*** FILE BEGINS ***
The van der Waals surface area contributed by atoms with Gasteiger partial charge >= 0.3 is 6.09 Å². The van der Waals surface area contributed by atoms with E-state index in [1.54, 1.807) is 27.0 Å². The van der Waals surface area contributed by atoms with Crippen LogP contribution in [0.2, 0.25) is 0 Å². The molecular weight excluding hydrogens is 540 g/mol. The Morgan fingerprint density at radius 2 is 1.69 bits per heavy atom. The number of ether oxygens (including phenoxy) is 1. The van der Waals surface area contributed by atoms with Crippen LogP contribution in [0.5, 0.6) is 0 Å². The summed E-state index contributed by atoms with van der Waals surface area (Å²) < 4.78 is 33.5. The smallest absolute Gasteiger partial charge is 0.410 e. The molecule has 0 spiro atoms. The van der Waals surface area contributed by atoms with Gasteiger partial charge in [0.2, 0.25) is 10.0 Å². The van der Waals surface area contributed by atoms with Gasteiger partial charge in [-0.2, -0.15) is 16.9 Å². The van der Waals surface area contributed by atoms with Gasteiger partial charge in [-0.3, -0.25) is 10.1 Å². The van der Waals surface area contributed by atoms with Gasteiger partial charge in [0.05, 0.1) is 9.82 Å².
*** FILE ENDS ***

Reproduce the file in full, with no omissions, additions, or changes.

The van der Waals surface area contributed by atoms with Gasteiger partial charge >= 0.3 is 6.09 Å². The van der Waals surface area contributed by atoms with E-state index in [1.54, 1.807) is 27.0 Å². The van der Waals surface area contributed by atoms with Crippen LogP contribution in [0.2, 0.25) is 0 Å². The molecular weight excluding hydrogens is 540 g/mol. The Morgan fingerprint density at radius 2 is 1.69 bits per heavy atom. The number of ether oxygens (including phenoxy) is 1. The van der Waals surface area contributed by atoms with Crippen LogP contribution in [0.5, 0.6) is 0 Å². The summed E-state index contributed by atoms with van der Waals surface area (Å²) < 4.78 is 33.5. The smallest absolute Gasteiger partial charge is 0.410 e. The molecule has 0 spiro atoms. The van der Waals surface area contributed by atoms with Gasteiger partial charge in [0.2, 0.25) is 10.0 Å². The van der Waals surface area contributed by atoms with Gasteiger partial charge in [-0.2, -0.15) is 16.9 Å². The van der Waals surface area contributed by atoms with Gasteiger partial charge in [-0.3, -0.25) is 10.1 Å². The van der Waals surface area contributed by atoms with Gasteiger partial charge in [0.05, 0.1) is 9.82 Å².